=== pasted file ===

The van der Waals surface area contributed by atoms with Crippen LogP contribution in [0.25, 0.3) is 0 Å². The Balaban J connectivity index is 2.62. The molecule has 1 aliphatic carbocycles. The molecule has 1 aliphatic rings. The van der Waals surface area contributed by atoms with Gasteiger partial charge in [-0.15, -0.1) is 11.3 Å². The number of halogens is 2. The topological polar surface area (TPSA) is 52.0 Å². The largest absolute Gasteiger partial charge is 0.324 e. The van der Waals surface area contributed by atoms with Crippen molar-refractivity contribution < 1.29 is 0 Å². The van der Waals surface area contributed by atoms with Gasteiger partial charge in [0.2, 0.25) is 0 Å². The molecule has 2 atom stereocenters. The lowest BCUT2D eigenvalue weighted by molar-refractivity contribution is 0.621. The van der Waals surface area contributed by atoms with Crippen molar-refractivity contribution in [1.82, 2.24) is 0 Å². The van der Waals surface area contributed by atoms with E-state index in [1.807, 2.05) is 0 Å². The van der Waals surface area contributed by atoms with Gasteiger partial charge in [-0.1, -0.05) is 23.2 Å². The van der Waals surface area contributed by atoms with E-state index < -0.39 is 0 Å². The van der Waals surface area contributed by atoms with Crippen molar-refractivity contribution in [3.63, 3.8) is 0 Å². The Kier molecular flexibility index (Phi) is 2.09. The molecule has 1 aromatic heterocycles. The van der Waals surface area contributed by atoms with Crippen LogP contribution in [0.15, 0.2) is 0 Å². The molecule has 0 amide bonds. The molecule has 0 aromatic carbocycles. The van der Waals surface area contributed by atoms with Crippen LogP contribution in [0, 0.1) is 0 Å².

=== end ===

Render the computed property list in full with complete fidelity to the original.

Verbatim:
The van der Waals surface area contributed by atoms with Crippen LogP contribution in [0.25, 0.3) is 0 Å². The Balaban J connectivity index is 2.62. The molecule has 1 aliphatic carbocycles. The molecule has 1 aliphatic rings. The van der Waals surface area contributed by atoms with Gasteiger partial charge in [-0.15, -0.1) is 11.3 Å². The number of halogens is 2. The topological polar surface area (TPSA) is 52.0 Å². The largest absolute Gasteiger partial charge is 0.324 e. The van der Waals surface area contributed by atoms with Crippen molar-refractivity contribution < 1.29 is 0 Å². The van der Waals surface area contributed by atoms with Gasteiger partial charge in [0.2, 0.25) is 0 Å². The molecule has 2 atom stereocenters. The lowest BCUT2D eigenvalue weighted by molar-refractivity contribution is 0.621. The van der Waals surface area contributed by atoms with Crippen molar-refractivity contribution in [1.82, 2.24) is 0 Å². The van der Waals surface area contributed by atoms with E-state index in [1.807, 2.05) is 0 Å². The van der Waals surface area contributed by atoms with Gasteiger partial charge in [-0.1, -0.05) is 23.2 Å². The van der Waals surface area contributed by atoms with E-state index < -0.39 is 0 Å². The van der Waals surface area contributed by atoms with Crippen molar-refractivity contribution in [3.63, 3.8) is 0 Å². The Kier molecular flexibility index (Phi) is 2.09. The molecule has 1 aromatic heterocycles. The van der Waals surface area contributed by atoms with Crippen LogP contribution in [0.15, 0.2) is 0 Å². The molecule has 0 amide bonds. The molecule has 0 aromatic carbocycles. The van der Waals surface area contributed by atoms with Crippen LogP contribution in [0, 0.1) is 0 Å².